Initialize your app’s data structures, prepare your app to run, and respond to any launch-time requests from the system.
The system launches your app when the user taps your app’s icon on the Home screen. If your app requested specific events, the system might also launch your app in the background to handle those events. For a scene-based app, the system similarly launches the app when one of your scenes needs to appear onscreen or do some work.
All apps have an associated process, represented by the
UIApplication object. Apps also have an app delegate object—an object that conforms to the
UIApplication protocol—whose job is to respond to important events happening within that process. Even a scene-based app uses an app delegate to manage fundamental events like launch and termination. At launch time, UIKit automatically creates the
UIApplication object and your app delegate. It then starts your app’s main event loop.
Provide a Launch Storyboard
When the user first launches your app on a device, the system displays your launch storyboard until your app is ready to display its UI. Displaying the launch storyboard assures the user that your app launched and is doing something. If your app initializes itself and readies its UI quickly, the user may see your launch storyboard only briefly.
Xcode projects automatically include a default launch storyboard for you to customize, and you can add more launch storyboards as needed. To add new launch storyboards to your project, do the following:
Open your project in Xcode.
Select File > New > New File.
Add a Launch Screen resource to your project.
Add views to your launch storyboard, and use Auto Layout constraints to size and position those views so that they adapt to the underlying environment. For example, you might create a splash screen with a solid-color background and a fixed-size image of your company logo or other content. Always create a final version of the interface you want. Never include temporary content or content that requires localization. UIKit displays exactly what you provide, using your constraints to fit your views into the available space.
Initialize Your App's Data Structures
Put your app's launch-time initialization code in one or both of the following methods:
UIKit calls these methods at the beginning of your app’s launch cycle. Use them to:
Initialize your app's data structures.
Verify that your app has the resources it needs to run.
Perform any one-time setup when your app is launched for the first time. For example, install templates or user-modifiable files in a writable directory; see Performing One-Time Setup for Your App.
Connect to any critical services that your app uses. For example, connect to the Apple Push Notification service if your app supports remote notifications.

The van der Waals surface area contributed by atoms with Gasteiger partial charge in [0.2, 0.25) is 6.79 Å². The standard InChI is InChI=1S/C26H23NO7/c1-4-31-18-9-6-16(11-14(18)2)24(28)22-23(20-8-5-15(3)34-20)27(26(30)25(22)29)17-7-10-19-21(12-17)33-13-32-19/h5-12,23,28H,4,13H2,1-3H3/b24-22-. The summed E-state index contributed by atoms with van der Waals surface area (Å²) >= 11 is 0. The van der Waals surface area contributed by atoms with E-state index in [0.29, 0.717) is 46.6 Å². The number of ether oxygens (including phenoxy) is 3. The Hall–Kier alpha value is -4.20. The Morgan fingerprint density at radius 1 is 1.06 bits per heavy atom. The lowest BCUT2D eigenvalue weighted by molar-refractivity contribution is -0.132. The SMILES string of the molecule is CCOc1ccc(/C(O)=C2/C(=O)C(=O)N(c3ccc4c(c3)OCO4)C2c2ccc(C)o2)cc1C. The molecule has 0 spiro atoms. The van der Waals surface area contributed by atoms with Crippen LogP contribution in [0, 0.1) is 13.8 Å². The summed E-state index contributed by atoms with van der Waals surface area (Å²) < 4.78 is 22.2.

Check the launch options dictionary for information about why your app was launched; see Determine Why Your App Was Launched.
For apps that aren't scene-based, UIKit loads your default user interface automatically at launch time. Use the
application: method to make additional changes to that interface before it appears onscreen. For example, you might install a different view controller to reflect what the user was doing the last time they used the app.
Move Long-Running Tasks off the Main Thread
When the user launches your app, make a good impression by launching quickly. UIKit doesn't present your app's interface until after the
application: method returns. Performing long-running tasks in that method or your
application: method might make your app appear sluggish to the user. Returning quickly is also important when launching to the background, because your app’s background execution time is limited.
Move tasks that are not critical to your app’s initialization out of the launch-time sequence. For example:
Defer the initialization of features that are not needed immediately.
Move important, long-running tasks off your app’s main thread. For example, run them asynchronously on a global dispatch queue.
Determine Why Your App Was Launched
When UIKit launches your app, it passes along a launch options dictionary to your
application: methods with information about why your app was launched. The keys in that dictionary indicate important tasks to perform immediately. For example, they might reflect actions that the user started elsewhere and want to continue in your app. Always check the contents of the launch options dictionary for keys that you expect, and respond appropriately to their presence.
Listing 1 shows the app delegate method for an app that handles background location updates. When the location key is present, the app starts location updates immediately, instead of deferring them until later. Starting location updates allows the Core Location framework to deliver the new location event.
The system doesn’t include a key unless your app supports the corresponding feature. For example, the system doesn’t include the
UIApplication key for an app that doesn’t support remote notifications.
For a list of launch option keys and information about how to handle them, see